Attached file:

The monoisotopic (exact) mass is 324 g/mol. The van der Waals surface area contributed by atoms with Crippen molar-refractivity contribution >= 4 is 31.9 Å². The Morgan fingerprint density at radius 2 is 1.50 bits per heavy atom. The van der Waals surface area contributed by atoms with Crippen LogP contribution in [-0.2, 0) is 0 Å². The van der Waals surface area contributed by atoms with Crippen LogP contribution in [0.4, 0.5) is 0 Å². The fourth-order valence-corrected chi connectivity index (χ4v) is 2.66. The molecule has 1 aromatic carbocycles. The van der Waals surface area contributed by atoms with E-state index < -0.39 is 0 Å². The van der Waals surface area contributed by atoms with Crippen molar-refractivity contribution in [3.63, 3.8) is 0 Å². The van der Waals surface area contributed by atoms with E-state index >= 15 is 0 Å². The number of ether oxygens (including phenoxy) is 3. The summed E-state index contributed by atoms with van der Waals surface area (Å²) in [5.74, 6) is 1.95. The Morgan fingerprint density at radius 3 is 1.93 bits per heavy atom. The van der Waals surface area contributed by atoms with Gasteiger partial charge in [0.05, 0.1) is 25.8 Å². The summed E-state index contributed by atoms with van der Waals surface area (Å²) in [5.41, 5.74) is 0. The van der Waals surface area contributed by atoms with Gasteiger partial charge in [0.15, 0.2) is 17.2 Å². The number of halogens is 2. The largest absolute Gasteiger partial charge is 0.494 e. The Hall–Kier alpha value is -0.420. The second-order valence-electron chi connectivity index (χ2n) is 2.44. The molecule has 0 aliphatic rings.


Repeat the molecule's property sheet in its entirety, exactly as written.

The monoisotopic (exact) mass is 324 g/mol. The van der Waals surface area contributed by atoms with Crippen molar-refractivity contribution >= 4 is 31.9 Å². The Morgan fingerprint density at radius 2 is 1.50 bits per heavy atom. The van der Waals surface area contributed by atoms with Crippen LogP contribution in [-0.2, 0) is 0 Å². The van der Waals surface area contributed by atoms with Crippen LogP contribution in [0.4, 0.5) is 0 Å². The fourth-order valence-corrected chi connectivity index (χ4v) is 2.66. The molecule has 1 aromatic carbocycles. The van der Waals surface area contributed by atoms with E-state index < -0.39 is 0 Å². The van der Waals surface area contributed by atoms with Crippen molar-refractivity contribution in [3.63, 3.8) is 0 Å². The van der Waals surface area contributed by atoms with E-state index >= 15 is 0 Å². The number of ether oxygens (including phenoxy) is 3. The summed E-state index contributed by atoms with van der Waals surface area (Å²) in [5.74, 6) is 1.95. The Morgan fingerprint density at radius 3 is 1.93 bits per heavy atom. The van der Waals surface area contributed by atoms with Gasteiger partial charge in [0.05, 0.1) is 25.8 Å². The summed E-state index contributed by atoms with van der Waals surface area (Å²) in [5.41, 5.74) is 0. The van der Waals surface area contributed by atoms with Gasteiger partial charge in [0.15, 0.2) is 17.2 Å². The number of halogens is 2. The largest absolute Gasteiger partial charge is 0.494 e. The Hall–Kier alpha value is -0.420. The second-order valence-electron chi connectivity index (χ2n) is 2.44. The molecule has 0 aliphatic rings.